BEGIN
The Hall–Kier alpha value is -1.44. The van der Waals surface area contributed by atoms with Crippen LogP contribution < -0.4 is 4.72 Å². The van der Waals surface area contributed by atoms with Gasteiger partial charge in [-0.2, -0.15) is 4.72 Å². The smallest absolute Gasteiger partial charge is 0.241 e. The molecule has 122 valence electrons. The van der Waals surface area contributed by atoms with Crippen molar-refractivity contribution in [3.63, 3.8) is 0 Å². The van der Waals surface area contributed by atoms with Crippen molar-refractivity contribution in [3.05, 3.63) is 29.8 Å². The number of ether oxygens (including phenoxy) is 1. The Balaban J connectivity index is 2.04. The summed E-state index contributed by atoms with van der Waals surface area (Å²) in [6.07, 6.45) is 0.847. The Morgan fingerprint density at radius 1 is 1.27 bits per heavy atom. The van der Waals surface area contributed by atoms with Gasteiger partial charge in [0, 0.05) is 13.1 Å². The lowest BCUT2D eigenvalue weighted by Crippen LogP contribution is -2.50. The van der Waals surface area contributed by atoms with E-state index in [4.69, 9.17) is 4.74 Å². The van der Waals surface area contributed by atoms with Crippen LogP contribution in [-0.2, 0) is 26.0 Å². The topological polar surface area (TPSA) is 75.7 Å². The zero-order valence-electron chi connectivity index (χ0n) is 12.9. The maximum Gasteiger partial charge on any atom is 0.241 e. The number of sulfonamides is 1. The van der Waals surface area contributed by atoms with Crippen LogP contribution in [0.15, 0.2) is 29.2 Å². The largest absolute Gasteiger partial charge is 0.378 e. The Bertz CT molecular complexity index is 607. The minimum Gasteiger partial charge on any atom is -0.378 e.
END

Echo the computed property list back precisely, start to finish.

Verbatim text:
The Hall–Kier alpha value is -1.44. The van der Waals surface area contributed by atoms with Crippen LogP contribution < -0.4 is 4.72 Å². The van der Waals surface area contributed by atoms with Gasteiger partial charge in [-0.2, -0.15) is 4.72 Å². The smallest absolute Gasteiger partial charge is 0.241 e. The molecule has 122 valence electrons. The van der Waals surface area contributed by atoms with Crippen molar-refractivity contribution in [3.63, 3.8) is 0 Å². The van der Waals surface area contributed by atoms with Crippen molar-refractivity contribution in [3.05, 3.63) is 29.8 Å². The number of ether oxygens (including phenoxy) is 1. The Balaban J connectivity index is 2.04. The summed E-state index contributed by atoms with van der Waals surface area (Å²) in [6.07, 6.45) is 0.847. The Morgan fingerprint density at radius 1 is 1.27 bits per heavy atom. The van der Waals surface area contributed by atoms with Gasteiger partial charge in [0, 0.05) is 13.1 Å². The lowest BCUT2D eigenvalue weighted by Crippen LogP contribution is -2.50. The van der Waals surface area contributed by atoms with E-state index in [4.69, 9.17) is 4.74 Å². The van der Waals surface area contributed by atoms with Crippen LogP contribution in [-0.2, 0) is 26.0 Å². The topological polar surface area (TPSA) is 75.7 Å². The zero-order valence-electron chi connectivity index (χ0n) is 12.9. The maximum Gasteiger partial charge on any atom is 0.241 e. The number of sulfonamides is 1. The van der Waals surface area contributed by atoms with Crippen LogP contribution in [0.15, 0.2) is 29.2 Å². The largest absolute Gasteiger partial charge is 0.378 e. The Bertz CT molecular complexity index is 607. The minimum Gasteiger partial charge on any atom is -0.378 e.